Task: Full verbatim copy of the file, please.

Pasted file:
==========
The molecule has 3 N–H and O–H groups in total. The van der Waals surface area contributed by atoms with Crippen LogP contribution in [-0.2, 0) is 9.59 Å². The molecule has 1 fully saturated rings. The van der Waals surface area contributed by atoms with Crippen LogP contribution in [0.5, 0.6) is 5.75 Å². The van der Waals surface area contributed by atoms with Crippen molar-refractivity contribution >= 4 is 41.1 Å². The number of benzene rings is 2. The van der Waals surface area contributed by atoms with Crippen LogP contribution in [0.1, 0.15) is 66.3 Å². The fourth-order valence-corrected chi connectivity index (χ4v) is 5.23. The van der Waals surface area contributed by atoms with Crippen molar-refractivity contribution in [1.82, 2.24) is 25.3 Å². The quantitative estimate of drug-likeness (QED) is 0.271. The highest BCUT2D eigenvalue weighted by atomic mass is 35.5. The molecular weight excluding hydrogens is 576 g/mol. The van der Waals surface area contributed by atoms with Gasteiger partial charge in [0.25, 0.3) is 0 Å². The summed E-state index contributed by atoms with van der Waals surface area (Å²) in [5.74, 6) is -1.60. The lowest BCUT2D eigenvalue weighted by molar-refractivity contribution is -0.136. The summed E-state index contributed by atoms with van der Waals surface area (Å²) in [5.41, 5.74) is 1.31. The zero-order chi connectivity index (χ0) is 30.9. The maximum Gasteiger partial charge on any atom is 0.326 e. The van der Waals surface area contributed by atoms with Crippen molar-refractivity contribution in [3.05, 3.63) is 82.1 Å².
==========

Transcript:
The molecule has 3 N–H and O–H groups in total. The van der Waals surface area contributed by atoms with Crippen LogP contribution in [-0.2, 0) is 9.59 Å². The molecule has 1 fully saturated rings. The van der Waals surface area contributed by atoms with Crippen LogP contribution in [0.5, 0.6) is 5.75 Å². The van der Waals surface area contributed by atoms with Crippen molar-refractivity contribution >= 4 is 41.1 Å². The number of benzene rings is 2. The van der Waals surface area contributed by atoms with Crippen LogP contribution in [0.1, 0.15) is 66.3 Å². The fourth-order valence-corrected chi connectivity index (χ4v) is 5.23. The van der Waals surface area contributed by atoms with Crippen molar-refractivity contribution in [1.82, 2.24) is 25.3 Å². The quantitative estimate of drug-likeness (QED) is 0.271. The highest BCUT2D eigenvalue weighted by atomic mass is 35.5. The molecular weight excluding hydrogens is 576 g/mol. The van der Waals surface area contributed by atoms with Gasteiger partial charge in [0.25, 0.3) is 0 Å². The summed E-state index contributed by atoms with van der Waals surface area (Å²) in [5.74, 6) is -1.60. The lowest BCUT2D eigenvalue weighted by molar-refractivity contribution is -0.136. The summed E-state index contributed by atoms with van der Waals surface area (Å²) in [5.41, 5.74) is 1.31. The zero-order chi connectivity index (χ0) is 30.9. The maximum Gasteiger partial charge on any atom is 0.326 e. The van der Waals surface area contributed by atoms with Crippen molar-refractivity contribution in [3.05, 3.63) is 82.1 Å².